Any County employee that makes inappropriate, unauthorized, or illegal use of an electronic signature and/or records (regardless of whether the signature is a regular electronic signature or a Secure Electronic Signature) is subject to disciplinary action up to and including dismissal, suspension, and criminal prosecution.
E. Storage and Archiving of Electronically-Signed Documents
If a document exists only electronically, there is a risk that the document can be modified intentionally or inadvertently without keeping a record of the intended “final” version of the document. In addition, there is a risk that the final version of the document can be lost if it is not kept in a safe location. Accordingly, steps should be taken by each Department to ensure that a fixed version of the final document is stored in some manner, with preference given to electronic storage of a document. For example, the following methods of electronically securing the final version of a document are acceptable, starting with the more preferable (secure) methods: creating a final PDF that includes an encrypted signature which “breaks” if the document is modified; creating a PDF that is otherwise not editable; scanning in a hardcopy which is signed; or saving a native file (Word) that is locked to prevent future changes.
It is up to the Department to decide how to store these final electronic documents so long as it does so in a manner consistent with any applicable County document retention policies. Storage options include the following: saving the document on a network drive (preferably one that is automatically backed up); saving the document in a County-provided electronic filing system (such as Autonomy); or emailing a copy of the final document to someone who will then retain the email and attached document (but email is not a preferred method for long-term storage). Departments should not rely on storing electronic documents on a local (C:) drive since the local drive may fail. In addition, use of portable media such as a memory stick/USB drive or CD is discouraged in general given the ease with which such items can become lost or damaged. If electronic storage is not possible, a copy of the final document should be kept and stored in hardcopy format.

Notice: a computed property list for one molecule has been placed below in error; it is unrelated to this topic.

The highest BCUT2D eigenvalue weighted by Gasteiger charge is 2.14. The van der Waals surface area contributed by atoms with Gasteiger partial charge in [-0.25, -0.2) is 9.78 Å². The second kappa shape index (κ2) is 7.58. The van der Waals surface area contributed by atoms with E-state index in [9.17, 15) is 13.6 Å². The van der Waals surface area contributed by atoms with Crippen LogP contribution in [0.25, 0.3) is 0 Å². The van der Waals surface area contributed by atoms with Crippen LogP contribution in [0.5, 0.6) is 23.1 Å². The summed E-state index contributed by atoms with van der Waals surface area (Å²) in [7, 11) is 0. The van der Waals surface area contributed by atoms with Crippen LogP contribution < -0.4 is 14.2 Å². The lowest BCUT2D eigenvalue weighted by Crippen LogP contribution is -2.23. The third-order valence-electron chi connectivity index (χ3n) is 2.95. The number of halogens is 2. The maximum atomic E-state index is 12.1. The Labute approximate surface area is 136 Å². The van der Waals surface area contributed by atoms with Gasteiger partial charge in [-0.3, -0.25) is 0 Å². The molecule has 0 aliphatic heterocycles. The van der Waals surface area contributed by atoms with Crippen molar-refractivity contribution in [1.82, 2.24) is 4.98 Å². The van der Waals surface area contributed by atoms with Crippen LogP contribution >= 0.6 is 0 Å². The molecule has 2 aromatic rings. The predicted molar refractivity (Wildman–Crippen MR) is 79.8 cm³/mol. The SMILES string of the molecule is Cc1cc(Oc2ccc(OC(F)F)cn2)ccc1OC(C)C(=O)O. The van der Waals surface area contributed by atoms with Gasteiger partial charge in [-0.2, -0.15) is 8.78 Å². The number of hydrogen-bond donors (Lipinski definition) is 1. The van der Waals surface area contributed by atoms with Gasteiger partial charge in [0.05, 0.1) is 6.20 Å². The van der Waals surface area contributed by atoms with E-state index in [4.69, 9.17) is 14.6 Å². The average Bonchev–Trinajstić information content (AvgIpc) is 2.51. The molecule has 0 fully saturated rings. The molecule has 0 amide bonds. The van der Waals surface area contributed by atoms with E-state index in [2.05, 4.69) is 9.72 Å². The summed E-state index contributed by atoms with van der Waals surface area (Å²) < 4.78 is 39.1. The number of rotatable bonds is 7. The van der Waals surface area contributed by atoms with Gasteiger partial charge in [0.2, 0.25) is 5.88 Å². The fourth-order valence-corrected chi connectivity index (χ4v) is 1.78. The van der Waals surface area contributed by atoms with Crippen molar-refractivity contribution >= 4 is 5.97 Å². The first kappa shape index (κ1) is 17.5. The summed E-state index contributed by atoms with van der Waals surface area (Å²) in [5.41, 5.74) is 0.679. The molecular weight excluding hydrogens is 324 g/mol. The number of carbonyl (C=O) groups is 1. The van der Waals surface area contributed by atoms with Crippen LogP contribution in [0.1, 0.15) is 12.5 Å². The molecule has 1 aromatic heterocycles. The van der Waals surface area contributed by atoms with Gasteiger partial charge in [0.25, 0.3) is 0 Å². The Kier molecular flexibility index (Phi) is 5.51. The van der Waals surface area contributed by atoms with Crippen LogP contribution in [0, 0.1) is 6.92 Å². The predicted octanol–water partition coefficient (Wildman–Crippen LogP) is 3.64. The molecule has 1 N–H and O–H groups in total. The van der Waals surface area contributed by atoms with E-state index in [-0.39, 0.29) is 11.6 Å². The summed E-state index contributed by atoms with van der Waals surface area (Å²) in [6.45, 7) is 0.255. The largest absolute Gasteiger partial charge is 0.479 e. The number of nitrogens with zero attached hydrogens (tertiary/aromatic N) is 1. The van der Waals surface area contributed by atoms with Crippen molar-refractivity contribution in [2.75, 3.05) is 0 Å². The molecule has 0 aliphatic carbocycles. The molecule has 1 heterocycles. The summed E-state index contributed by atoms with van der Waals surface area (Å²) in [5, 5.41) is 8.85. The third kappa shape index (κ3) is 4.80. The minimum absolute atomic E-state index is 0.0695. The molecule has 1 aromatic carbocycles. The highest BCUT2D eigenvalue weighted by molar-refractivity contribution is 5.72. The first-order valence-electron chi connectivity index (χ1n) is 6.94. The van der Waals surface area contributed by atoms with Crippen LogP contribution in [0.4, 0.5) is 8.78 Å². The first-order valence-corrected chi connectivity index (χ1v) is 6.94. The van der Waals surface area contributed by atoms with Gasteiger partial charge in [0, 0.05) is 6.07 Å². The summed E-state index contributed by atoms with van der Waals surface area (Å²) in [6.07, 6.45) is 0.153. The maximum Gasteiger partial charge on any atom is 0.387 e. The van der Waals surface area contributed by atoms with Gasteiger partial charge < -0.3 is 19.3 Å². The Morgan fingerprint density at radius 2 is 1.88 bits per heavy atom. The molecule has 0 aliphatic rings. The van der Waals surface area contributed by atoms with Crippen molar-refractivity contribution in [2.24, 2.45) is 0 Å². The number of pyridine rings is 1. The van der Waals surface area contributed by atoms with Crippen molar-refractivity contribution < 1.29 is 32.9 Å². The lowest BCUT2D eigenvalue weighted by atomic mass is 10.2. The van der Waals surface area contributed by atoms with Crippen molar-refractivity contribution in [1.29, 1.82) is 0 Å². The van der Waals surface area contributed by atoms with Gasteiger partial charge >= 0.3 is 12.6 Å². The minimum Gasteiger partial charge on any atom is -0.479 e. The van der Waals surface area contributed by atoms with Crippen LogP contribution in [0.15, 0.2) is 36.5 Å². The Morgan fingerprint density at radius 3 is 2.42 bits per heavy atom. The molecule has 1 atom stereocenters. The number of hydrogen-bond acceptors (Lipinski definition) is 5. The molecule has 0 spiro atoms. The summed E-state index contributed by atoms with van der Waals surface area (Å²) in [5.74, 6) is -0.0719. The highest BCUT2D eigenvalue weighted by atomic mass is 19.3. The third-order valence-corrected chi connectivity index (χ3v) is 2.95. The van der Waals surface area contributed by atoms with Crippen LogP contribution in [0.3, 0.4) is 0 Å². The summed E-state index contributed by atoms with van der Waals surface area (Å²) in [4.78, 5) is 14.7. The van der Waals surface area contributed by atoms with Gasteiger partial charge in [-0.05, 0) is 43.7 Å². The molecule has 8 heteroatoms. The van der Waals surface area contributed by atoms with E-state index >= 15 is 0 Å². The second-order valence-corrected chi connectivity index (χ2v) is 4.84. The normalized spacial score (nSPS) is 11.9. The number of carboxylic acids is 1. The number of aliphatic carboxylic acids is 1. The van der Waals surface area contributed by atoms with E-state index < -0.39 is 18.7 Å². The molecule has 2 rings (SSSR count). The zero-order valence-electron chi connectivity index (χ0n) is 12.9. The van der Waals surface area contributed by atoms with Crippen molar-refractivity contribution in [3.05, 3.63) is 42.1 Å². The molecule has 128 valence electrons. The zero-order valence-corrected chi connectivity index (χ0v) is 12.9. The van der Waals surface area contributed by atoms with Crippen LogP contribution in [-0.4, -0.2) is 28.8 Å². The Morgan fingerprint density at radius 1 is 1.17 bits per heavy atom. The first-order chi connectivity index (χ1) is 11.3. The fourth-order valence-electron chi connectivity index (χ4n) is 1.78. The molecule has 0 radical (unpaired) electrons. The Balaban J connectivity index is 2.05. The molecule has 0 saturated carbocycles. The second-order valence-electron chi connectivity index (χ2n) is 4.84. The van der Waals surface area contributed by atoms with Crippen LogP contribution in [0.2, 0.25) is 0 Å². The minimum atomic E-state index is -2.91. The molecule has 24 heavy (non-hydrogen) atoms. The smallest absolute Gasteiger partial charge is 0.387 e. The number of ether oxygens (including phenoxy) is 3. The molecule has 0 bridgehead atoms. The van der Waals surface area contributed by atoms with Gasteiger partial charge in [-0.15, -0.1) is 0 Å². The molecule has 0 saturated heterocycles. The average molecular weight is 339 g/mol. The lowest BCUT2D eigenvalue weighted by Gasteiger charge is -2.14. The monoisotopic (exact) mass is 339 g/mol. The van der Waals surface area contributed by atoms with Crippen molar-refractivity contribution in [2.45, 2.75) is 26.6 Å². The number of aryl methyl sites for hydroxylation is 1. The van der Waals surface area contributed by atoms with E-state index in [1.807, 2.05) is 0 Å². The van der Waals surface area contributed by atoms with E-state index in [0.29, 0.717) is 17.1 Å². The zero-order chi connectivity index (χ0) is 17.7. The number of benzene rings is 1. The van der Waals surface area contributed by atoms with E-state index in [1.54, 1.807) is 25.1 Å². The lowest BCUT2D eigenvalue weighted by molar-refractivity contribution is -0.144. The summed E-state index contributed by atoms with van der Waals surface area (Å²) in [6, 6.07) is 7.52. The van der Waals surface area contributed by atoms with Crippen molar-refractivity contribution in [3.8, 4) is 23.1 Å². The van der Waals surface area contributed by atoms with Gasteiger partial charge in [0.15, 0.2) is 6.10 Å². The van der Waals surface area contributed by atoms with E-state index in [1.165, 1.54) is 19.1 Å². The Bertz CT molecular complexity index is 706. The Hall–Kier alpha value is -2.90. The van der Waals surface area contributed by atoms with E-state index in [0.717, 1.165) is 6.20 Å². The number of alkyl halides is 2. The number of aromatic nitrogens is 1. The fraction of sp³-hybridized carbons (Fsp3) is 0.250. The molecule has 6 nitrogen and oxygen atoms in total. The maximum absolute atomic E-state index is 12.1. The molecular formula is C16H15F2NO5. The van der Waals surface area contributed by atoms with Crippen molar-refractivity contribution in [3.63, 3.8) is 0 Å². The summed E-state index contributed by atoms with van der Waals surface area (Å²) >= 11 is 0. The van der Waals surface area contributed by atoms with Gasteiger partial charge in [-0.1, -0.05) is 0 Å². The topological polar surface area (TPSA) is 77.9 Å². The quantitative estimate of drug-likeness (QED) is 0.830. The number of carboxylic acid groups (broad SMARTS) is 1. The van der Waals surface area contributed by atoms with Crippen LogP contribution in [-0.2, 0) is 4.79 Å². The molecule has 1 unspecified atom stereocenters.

For archiving of electronic documents beyond normal storage, Departments should ensure documents are archived in a manner that is consistent with any applicable County document retention policies.
F. Privacy Controls
Because it is possible to use an electronic signature to easily create a forged copy, caution should be used when posting an electronic signature on any public facing Internet site or other medium. In such situations, the Department should consider redacting all signatures (whether representing the County or any other party) in order to minimize making the signature itself widely available. The redaction should generally include some kind of statement such as “redacted” or “redacted to maintain privacy” or “original signature on file” or “original signed by <<person name or title>>”.
G. Acceptable Technologies & Additional Information
Given the complex nature and ongoing evolution of signature technologies, the County Manager will create an internal webpage with information about this memo and policy. That site will include a description of technologies that meet the requirements of this memo, instructions on how to use such technologies to create a Secure Electronic Signature, copies of the Electronic Signature Documentation Form and Electronic Signature Proxy Authorization Form, a list of frequently asked questions, and copies of sample documents.
For more information, go to: